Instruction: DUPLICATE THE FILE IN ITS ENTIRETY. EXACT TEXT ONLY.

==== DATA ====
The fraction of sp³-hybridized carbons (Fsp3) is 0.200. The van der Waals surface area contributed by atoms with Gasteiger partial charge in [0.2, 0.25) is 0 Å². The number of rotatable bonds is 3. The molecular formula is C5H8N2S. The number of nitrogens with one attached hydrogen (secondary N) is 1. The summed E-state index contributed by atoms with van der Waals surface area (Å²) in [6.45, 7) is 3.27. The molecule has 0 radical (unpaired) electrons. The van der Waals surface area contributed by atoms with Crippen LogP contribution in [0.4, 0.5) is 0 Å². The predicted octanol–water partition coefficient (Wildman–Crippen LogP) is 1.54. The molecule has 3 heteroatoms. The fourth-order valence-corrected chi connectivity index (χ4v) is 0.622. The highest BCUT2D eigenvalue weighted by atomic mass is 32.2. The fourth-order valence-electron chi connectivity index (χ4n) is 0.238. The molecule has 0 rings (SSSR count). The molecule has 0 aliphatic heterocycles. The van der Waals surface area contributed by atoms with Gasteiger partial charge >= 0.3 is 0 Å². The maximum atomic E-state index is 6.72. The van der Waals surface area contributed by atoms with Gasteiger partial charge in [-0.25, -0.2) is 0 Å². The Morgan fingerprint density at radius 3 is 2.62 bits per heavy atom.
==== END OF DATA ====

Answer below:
The fraction of sp³-hybridized carbons (Fsp3) is 0.200. The van der Waals surface area contributed by atoms with Gasteiger partial charge in [0.2, 0.25) is 0 Å². The number of rotatable bonds is 3. The molecular formula is C5H8N2S. The number of nitrogens with one attached hydrogen (secondary N) is 1. The summed E-state index contributed by atoms with van der Waals surface area (Å²) in [6.45, 7) is 3.27. The molecule has 0 radical (unpaired) electrons. The van der Waals surface area contributed by atoms with Crippen LogP contribution in [0.4, 0.5) is 0 Å². The predicted octanol–water partition coefficient (Wildman–Crippen LogP) is 1.54. The molecule has 3 heteroatoms. The fourth-order valence-corrected chi connectivity index (χ4v) is 0.622. The highest BCUT2D eigenvalue weighted by atomic mass is 32.2. The fourth-order valence-electron chi connectivity index (χ4n) is 0.238. The molecule has 0 rings (SSSR count). The molecule has 0 aliphatic heterocycles. The van der Waals surface area contributed by atoms with Gasteiger partial charge >= 0.3 is 0 Å². The maximum atomic E-state index is 6.72. The van der Waals surface area contributed by atoms with Gasteiger partial charge in [-0.25, -0.2) is 0 Å². The Morgan fingerprint density at radius 3 is 2.62 bits per heavy atom.